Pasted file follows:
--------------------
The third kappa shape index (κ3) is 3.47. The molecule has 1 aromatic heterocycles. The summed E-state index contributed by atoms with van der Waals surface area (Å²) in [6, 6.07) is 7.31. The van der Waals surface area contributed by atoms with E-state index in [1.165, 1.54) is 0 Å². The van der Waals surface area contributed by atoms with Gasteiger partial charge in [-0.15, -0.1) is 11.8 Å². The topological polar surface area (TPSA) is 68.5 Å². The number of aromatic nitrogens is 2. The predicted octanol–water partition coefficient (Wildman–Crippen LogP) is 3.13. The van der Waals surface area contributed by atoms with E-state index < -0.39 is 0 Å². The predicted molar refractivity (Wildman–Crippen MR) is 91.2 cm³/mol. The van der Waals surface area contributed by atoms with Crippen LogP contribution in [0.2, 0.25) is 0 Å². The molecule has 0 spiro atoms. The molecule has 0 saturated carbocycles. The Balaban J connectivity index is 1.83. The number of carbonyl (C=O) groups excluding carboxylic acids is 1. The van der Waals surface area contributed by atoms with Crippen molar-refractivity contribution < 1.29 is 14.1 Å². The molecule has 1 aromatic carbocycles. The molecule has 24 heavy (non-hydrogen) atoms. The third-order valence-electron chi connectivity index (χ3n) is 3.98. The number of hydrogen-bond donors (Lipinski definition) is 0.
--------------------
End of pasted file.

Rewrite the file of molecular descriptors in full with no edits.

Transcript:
The third kappa shape index (κ3) is 3.47. The molecule has 1 aromatic heterocycles. The summed E-state index contributed by atoms with van der Waals surface area (Å²) in [6, 6.07) is 7.31. The van der Waals surface area contributed by atoms with E-state index in [1.165, 1.54) is 0 Å². The van der Waals surface area contributed by atoms with Gasteiger partial charge in [-0.15, -0.1) is 11.8 Å². The topological polar surface area (TPSA) is 68.5 Å². The number of aromatic nitrogens is 2. The predicted octanol–water partition coefficient (Wildman–Crippen LogP) is 3.13. The van der Waals surface area contributed by atoms with E-state index < -0.39 is 0 Å². The predicted molar refractivity (Wildman–Crippen MR) is 91.2 cm³/mol. The van der Waals surface area contributed by atoms with Crippen LogP contribution in [0.2, 0.25) is 0 Å². The molecule has 0 spiro atoms. The molecule has 0 saturated carbocycles. The Balaban J connectivity index is 1.83. The number of carbonyl (C=O) groups excluding carboxylic acids is 1. The van der Waals surface area contributed by atoms with Crippen molar-refractivity contribution < 1.29 is 14.1 Å². The molecule has 1 aromatic carbocycles. The molecule has 24 heavy (non-hydrogen) atoms. The third-order valence-electron chi connectivity index (χ3n) is 3.98. The number of hydrogen-bond donors (Lipinski definition) is 0.